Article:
Here is a program even a bit more complicated than the one you described Cliff that uses an array of strings where the string assignments occur in the procedure itself. Note that I used PB's LBound and UBound keywords to prove that the routine to which the string array was passed knew everything about that string array, even though it wasn't even dimensioned there. Maybe tomorrow if I have time I'll redo that little program in C showing all the guts and gory details of what needs to be done to reconstruct something like this in C. However, once you do it in a really low level language like C or assembler, you really get to see everything that is going on. The magic is in the Basaic String machinery and the string descriptor mechanism

      Code:
      #Compile Exe
      #Dim All
      
      Sub DoSomethingUseless(strData() As String)
        Register i As Long
        
        Print "LBound(strData,1)="LBound(strData,1)
        Print "UBound(strData,1)="UBound(strData,1)
        Print
        strData(0)="Fred"
        strData(1)="Sam"
        strData(2)="Edward"
        For i=LBound(strData,1) To UBound(strData,1)
          Print i,strData(i)
        Next i
      End Sub
      
      Function PBMain() As Long
        Local strNames() As String
        
        Redim strNames(2) As String
        Call DoSomethingUseless(strNames())
        Erase strNames
        Waitkey$
        
        PBMain=0
      End Function
      
      'LBound(strData,1)= 0
      'UBound(strData,1)= 2
      '
      ' 0            Fred
      ' 1            Sam
      ' 2            Edward
      And interestingly, this will give you the exact same output.

      Code:
      #Compile Exe
      #Dim All
      
      Sub DoSomethingUseless(strData() As String)
        Register i As Long
        
        Print "LBound(strData,1)="LBound(strData,1)
        Print "UBound(strData,1)="UBound(strData,1)
        Print
        strData(0)="Fred"
        strData(1)="Sam"
        strData(2)="Edward"
      End Sub
      
      Function PBMain() As Long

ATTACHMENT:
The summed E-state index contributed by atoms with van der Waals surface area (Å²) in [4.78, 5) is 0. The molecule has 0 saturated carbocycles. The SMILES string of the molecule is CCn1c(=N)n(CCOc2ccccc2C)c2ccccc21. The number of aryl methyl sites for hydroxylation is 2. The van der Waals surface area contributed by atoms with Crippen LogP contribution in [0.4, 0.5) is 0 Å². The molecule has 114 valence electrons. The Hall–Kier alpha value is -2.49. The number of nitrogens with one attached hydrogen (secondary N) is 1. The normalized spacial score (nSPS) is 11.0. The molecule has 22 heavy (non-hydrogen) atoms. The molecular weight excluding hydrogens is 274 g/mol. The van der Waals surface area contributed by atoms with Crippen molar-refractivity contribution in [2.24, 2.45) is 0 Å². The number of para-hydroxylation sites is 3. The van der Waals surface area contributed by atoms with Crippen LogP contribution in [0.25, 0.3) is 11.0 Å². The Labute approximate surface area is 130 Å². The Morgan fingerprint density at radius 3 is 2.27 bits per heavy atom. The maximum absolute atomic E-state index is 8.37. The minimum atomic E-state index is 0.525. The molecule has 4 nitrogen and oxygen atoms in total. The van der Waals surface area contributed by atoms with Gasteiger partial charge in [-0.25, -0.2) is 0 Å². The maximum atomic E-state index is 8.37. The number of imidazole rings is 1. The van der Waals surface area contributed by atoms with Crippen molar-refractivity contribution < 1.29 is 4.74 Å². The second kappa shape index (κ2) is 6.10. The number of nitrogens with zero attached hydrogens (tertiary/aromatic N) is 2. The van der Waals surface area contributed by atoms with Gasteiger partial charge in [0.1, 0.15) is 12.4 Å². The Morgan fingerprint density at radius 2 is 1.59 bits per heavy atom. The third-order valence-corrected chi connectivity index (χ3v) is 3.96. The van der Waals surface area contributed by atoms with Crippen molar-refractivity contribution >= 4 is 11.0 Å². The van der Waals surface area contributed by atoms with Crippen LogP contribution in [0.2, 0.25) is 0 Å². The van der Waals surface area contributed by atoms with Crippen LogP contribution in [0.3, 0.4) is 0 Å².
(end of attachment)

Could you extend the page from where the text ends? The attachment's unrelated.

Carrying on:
Local strNames() As String
        Local i As Long
        
        Redim strNames(2) As String
        Call DoSomethingUseless(strNames())
        For i=LBound(strNames,1) To UBound(strNames,1)
          Print i,strNames(i)
        Next i
        Erase strNames
        Waitkey$
        
        PBMain=0
      End Function
      
      
      'LBound(strData,1)= 0
      'UBound(strData,1)= 2
      '
      ' 0            Fred
      ' 1            Sam
      ' 2            Edward
      Last edited by Fred Harris; 31 Jan 2008, 09:39 PM.
      Fred
      "fharris"+Chr$(64)+"evenlink"+Chr$(46)+"com"

      Comment


      • #4
        "DIM [scalar or dynamic string variable]" allocates nothing. It is a compiler-directing statement only. (Tells compiler what the symbol - IF IT APPEARS in executable code within its scope - means.). If the variable is used, then space is reserved in the default data segment (STATIC or GLOBAL) or on the stack (LOCAL). (I don't know how THREADED are handled).

        DIM [array] is different.

        getting text from a control written in SDK to be used in a DDT program
        Boy, you'd think by now someone might have said something here about being careful when mixing and matching coding styles.

        In the case of getting text, yes you have to be careful, but it turns out that using GetDlgItemText or GetWindowText with a handle to a DDT-created window is perfectly within the rules, as said "DDT handles" are documented as being valid Windows handles to the same object.

        That being the case, any problems arising from the use of GetWindowText or GetDlgItemText must arise from the programmer's failure to understand..
        A. The SDK documentation for the calll
        and
        B. The fundamentals of using the PB compilers.

        And this stuff is "Programming with the PowerBASIC Compilers" One-Oh-One.

        MCM
        Michael Mattias
        Tal Systems Inc. (retired)
        Racine WI USA
        [email protected]
        http://www.talsystems.com

        Comment

        Working...
        X